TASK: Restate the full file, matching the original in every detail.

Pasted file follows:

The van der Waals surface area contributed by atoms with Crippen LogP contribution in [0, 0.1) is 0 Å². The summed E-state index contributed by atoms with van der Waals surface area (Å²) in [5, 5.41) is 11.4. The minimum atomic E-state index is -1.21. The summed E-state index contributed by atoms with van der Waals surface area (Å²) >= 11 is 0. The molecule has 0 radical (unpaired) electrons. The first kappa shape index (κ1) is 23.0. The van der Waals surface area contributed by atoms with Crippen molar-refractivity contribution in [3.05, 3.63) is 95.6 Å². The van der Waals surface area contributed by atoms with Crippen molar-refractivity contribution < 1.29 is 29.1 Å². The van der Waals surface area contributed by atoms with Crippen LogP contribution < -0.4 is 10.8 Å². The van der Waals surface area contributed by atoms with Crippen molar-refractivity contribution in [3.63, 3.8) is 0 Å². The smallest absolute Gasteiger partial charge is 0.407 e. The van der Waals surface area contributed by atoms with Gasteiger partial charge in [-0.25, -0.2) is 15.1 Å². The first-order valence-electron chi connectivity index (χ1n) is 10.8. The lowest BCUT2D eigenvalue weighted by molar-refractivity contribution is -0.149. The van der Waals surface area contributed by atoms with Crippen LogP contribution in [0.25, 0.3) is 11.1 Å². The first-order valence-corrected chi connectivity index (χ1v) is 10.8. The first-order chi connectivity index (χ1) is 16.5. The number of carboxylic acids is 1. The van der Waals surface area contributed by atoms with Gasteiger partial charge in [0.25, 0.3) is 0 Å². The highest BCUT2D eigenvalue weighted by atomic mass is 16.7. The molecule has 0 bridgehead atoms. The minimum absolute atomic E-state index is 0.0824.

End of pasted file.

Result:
The van der Waals surface area contributed by atoms with Crippen LogP contribution in [0, 0.1) is 0 Å². The summed E-state index contributed by atoms with van der Waals surface area (Å²) in [5, 5.41) is 11.4. The minimum atomic E-state index is -1.21. The summed E-state index contributed by atoms with van der Waals surface area (Å²) >= 11 is 0. The molecule has 0 radical (unpaired) electrons. The first kappa shape index (κ1) is 23.0. The van der Waals surface area contributed by atoms with Crippen molar-refractivity contribution in [3.05, 3.63) is 95.6 Å². The van der Waals surface area contributed by atoms with Crippen molar-refractivity contribution < 1.29 is 29.1 Å². The van der Waals surface area contributed by atoms with Crippen LogP contribution < -0.4 is 10.8 Å². The van der Waals surface area contributed by atoms with Crippen molar-refractivity contribution in [3.63, 3.8) is 0 Å². The smallest absolute Gasteiger partial charge is 0.407 e. The van der Waals surface area contributed by atoms with Gasteiger partial charge in [-0.25, -0.2) is 15.1 Å². The first-order valence-electron chi connectivity index (χ1n) is 10.8. The lowest BCUT2D eigenvalue weighted by molar-refractivity contribution is -0.149. The van der Waals surface area contributed by atoms with Crippen LogP contribution in [0.25, 0.3) is 11.1 Å². The first-order valence-corrected chi connectivity index (χ1v) is 10.8. The first-order chi connectivity index (χ1) is 16.5. The number of carboxylic acids is 1. The van der Waals surface area contributed by atoms with Gasteiger partial charge in [0.25, 0.3) is 0 Å². The highest BCUT2D eigenvalue weighted by atomic mass is 16.7. The molecule has 0 bridgehead atoms. The minimum absolute atomic E-state index is 0.0824.